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The Challenge of Removing Legal Sex Status

Professor Davina Cooper

Research Professor in Law and Political Theory

13 June 2022

The Future of Legal Gender Project, ESRC funded 2018-2022

Should our sex and gender remain “legally controlled” classifications?

The Future of Legal Gender Project, which ran from 2018, recently published its findings and conclusions. The report identifies benefits and challenges in dismantling legal sex status (which would remove sex from birth certificates). It shows that equality protections, positive action, women’s spaces and services, and effective data collection do not require sex to be a legal marker. However, this does not mean Britain is ready to dismantle the current system.

The report aims to stimulate discussion, among specialists and the wider public, about the implications of dismantling a system of legal sex status. It does not advocate for a particular legal outcome, either to keep or abolish legal sex, but draws on findings from four years of extensive research to identify some key issues and lines of analysis.

The origins of the project lie in the legal and policy discussions, taking place globally, over how to include people who transition, and people with differences of sexual development (sometimes known as intersex), within the existing binary structure that classifies and manages sex and gender differences. While some countries now recognise a third sex or gender, the detailed and complex adjustments being legally introduced over how to transition, who can transition, how many times you can transition, and what genders you can transition into prompted us to ask: what value is there in having a system of legal sex?

Between 2018-2022, we conducted a survey, held focus group discussions, and undertook over 200 interviews with government officials, trade union staff, service providers, NGOs, lawyers, wider publics, and academics, mainly in Britain. We wanted to know what people thought about “decertification” – the term we use for removing legal sex status - what they thought its benefits would be, and what they saw as its risks.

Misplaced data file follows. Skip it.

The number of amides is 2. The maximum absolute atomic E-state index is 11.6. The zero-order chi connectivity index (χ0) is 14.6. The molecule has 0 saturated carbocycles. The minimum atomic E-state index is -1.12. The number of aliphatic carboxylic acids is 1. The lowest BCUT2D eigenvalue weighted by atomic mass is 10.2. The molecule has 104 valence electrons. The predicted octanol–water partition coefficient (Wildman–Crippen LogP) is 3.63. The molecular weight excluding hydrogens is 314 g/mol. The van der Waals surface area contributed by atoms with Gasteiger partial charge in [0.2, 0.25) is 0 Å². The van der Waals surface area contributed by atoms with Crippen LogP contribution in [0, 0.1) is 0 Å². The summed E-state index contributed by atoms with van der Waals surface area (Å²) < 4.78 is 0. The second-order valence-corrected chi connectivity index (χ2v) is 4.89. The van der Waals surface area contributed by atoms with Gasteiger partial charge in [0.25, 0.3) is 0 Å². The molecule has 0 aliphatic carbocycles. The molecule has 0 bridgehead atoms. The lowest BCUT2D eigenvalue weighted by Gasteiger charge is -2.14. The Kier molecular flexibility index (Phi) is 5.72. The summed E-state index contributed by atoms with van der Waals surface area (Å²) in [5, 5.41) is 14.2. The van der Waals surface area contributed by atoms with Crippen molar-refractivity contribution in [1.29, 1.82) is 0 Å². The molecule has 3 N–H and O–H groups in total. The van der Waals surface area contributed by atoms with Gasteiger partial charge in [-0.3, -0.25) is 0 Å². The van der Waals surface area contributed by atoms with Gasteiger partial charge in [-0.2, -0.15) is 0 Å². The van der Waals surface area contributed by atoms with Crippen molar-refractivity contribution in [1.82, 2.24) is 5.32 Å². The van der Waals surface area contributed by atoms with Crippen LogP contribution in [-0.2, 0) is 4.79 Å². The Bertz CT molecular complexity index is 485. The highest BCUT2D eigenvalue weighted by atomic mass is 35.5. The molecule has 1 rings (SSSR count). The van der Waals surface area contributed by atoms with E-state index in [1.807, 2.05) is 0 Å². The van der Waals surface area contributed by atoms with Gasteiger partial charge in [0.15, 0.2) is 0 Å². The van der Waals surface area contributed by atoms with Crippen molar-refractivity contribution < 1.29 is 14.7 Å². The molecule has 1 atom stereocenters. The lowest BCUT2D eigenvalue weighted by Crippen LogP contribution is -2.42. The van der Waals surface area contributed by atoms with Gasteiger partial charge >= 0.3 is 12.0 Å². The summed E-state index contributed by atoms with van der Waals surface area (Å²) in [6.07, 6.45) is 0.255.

Decertification is tagged by critics as a political demand that is only relevant for people with minority sex and gender identities. The difficulties that transgender and intersex people face is one reason for decertification, a reform that would also enable people to live officially without a gender status. But interviewees suggested other reasons, based on their desire to move towards a society where gender hierarchies and stereotypical expectations no longer operate.

Many interviewees on different sides of the debate said they would like gender to play a less prominent role in society – given its current relationship to violence, inequalities of pay and power, unequal domestic and care responsibilities, and inequalities in esteem and physical confidence. Where they often disagreed was on whether removing legal sex and gender status should happen once society had changed or whether it could contribute to society changing.

The Future of Legal Gender considered decertification as a “slow law” proposal. This is an approach to legal research that takes up ideas proposed by stakeholders for long-term future reform to encourage their public discussion. To some extent, though, policy change is already underway. Our research found councils, unions, other employers, and service providers seeking to recognise and respond to the needs of people who identify as nonbinary, as well as those transitioning informally. Some organisations, including women’s services, told us that they had relied on people self-identifying their gender or sex for many years. They used risk assessments to manage or exclude people who seemed disruptive rather than legal sex.

Understandings of sex and gender are changing. One reason for researching decertification was to shed light on these changes and to consider the challenges that a more pluralistic, informal, and fluid approach to sex and gender may face. The report and our other published writing discuss these challenges in more detail.

Some critics we spoke with worried that decertification would make policies and laws to counter women’s subordination hard to operationalise. The need for remedial action, they suggested, requires sex to remain certified. Yet, other social inequalities that make people up, including sexuality, ethnicity, and socio-economic class, lack legal status. Nobody we interviewed suggested these relations should acquire it: for instance, sexuality becoming something that needs to be registered, tracked by the government, and subject to a formal process if it changes. Governments need to be able to address social inequality effectively without the categories of inequality becoming formalised legal parts of a person. This is one of the challenges that exploring decertification brings to the fore.

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Davina Cooper

Davina Cooper

Research Professor in Law

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